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SEC: Coinbase Knew About Potential Securities Law Breaches

Ruholamin Haqshanas
Last updated: | 2 min read
Source: AdobeStock / Tada Images

The US Securities and Exchange Commission has claimed that Coinbase was aware of a potential securities breach when it listed some cryptocurrencies. 

In a recent filing, lawyers for the SEC slammed Coinbase’s argument that it was not aware of violating securities laws, noting that the largest US-based cryptocurrency exchange had a sophisticated legal counsel. 

“Coinbase, a multi-billion-dollar entity advised by sophisticated legal counsel, argues it was unaware that its conduct risked violating the federal securities laws, and suggests that by approving Coinbase’s registration statement in 2021 the SEC confirmed the legality of Coinbase’s underlying business activities—at that time and for all time,” SEC lawyers wrote Judge Katherine Polk Failla of the Southern District Court of New York.

The commission added that Coinbase’s own actions contradict this argument. 

Specifically, the SEC mentioned that the platform had warned shareholders multiple times of the risk that some of its supported cryptocurrencies might violate the securities law. 

“These actions clearly show that Coinbase understood that the securities laws could apply to its conduct and knew which rules to consider in evaluating the legality of its conduct.”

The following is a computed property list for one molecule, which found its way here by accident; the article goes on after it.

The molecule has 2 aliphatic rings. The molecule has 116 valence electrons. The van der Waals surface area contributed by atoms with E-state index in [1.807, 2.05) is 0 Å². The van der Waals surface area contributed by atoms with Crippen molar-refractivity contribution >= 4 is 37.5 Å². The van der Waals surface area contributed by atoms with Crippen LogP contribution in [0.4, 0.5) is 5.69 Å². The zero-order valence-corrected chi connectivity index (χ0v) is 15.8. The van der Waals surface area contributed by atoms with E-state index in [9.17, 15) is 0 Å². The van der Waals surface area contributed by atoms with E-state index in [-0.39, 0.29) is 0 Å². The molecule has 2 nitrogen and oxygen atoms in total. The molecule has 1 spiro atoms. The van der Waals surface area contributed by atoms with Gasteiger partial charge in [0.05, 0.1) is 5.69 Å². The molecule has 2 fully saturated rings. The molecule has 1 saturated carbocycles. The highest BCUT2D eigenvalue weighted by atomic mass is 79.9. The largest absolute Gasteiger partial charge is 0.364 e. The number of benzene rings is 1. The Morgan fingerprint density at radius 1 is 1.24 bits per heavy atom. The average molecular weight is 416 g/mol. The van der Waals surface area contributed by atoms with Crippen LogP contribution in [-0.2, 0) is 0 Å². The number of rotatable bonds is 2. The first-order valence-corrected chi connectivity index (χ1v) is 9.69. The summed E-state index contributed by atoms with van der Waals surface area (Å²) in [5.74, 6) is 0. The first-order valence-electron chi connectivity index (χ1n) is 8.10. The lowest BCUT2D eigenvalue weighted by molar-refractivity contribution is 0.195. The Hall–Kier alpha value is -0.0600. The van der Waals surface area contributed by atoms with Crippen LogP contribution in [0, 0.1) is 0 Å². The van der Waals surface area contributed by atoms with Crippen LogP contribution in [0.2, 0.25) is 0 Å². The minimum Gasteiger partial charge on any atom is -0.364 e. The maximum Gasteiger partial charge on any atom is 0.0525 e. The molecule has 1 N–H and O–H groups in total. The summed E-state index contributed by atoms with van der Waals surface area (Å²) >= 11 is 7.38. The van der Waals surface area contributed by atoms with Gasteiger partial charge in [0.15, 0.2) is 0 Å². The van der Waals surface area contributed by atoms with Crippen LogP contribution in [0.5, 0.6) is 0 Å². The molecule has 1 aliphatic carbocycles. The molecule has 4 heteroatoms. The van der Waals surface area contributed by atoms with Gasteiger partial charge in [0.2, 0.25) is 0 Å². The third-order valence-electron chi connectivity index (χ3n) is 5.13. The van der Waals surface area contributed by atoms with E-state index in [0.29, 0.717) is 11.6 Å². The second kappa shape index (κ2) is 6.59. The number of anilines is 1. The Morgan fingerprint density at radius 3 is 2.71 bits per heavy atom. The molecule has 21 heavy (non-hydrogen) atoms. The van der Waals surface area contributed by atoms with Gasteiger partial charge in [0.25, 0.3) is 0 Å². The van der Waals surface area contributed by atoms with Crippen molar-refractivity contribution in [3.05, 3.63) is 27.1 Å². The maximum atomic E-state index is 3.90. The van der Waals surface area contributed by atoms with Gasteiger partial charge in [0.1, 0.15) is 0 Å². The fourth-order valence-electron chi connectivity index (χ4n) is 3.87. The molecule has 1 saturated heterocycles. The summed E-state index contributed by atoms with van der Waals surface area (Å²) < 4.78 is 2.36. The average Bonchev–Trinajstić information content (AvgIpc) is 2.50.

The SEC added that the core question before the court is whether Coinbase acted as an unregistered broker with respect to securities law.

In response to the SEC filing, Coinbase Chief Legal Officer Paul Grewal said the allegations are “more of the same.”

“They ignore the plain requirement in the Supreme Court’s holding in Howey decades ago that an investment contract first and foremost requires enforceable rights against an issuer. It requires more than just an investment of money etc.”

In a June 29 filing, Coinbase argued that the SEC could not “retroactively” regulate digital asset exchanges and that the SEC was out of bounds for attempting to “seize power” in order to regulate cryptocurrencies. 

“In the face of such uncertainty, and lacking a mandate, regulators may not seize power for themselves. That is the province of the legislature,” Coinbase argued. 

Coinbase Aims to Expand Outside the US Amid Growing Regulatory Scrutiny

Last month, the SEC sued Coinbase for selling unregistered securities and a number of other alleged wrongdoings. 

The commission also accused the exchange of illegally running a range of financial services, including trading securities and failing to register as a securities exchange.

Following the SEC lawsuit, the largest US-based cryptocurrency exchange also received Show Cause orders from 11 US states, which requires Coinbase to justify why it shouldn’t cease operations in the states. 

Crypto companies aren’t waiting for these cases to end, however. A myriad of the largest and most important crypto companies in the U.S. are already considering fleeing to friendlier countries.

Coinbase, for one, has opened up a new business in Bermuda and may launch an international exchange.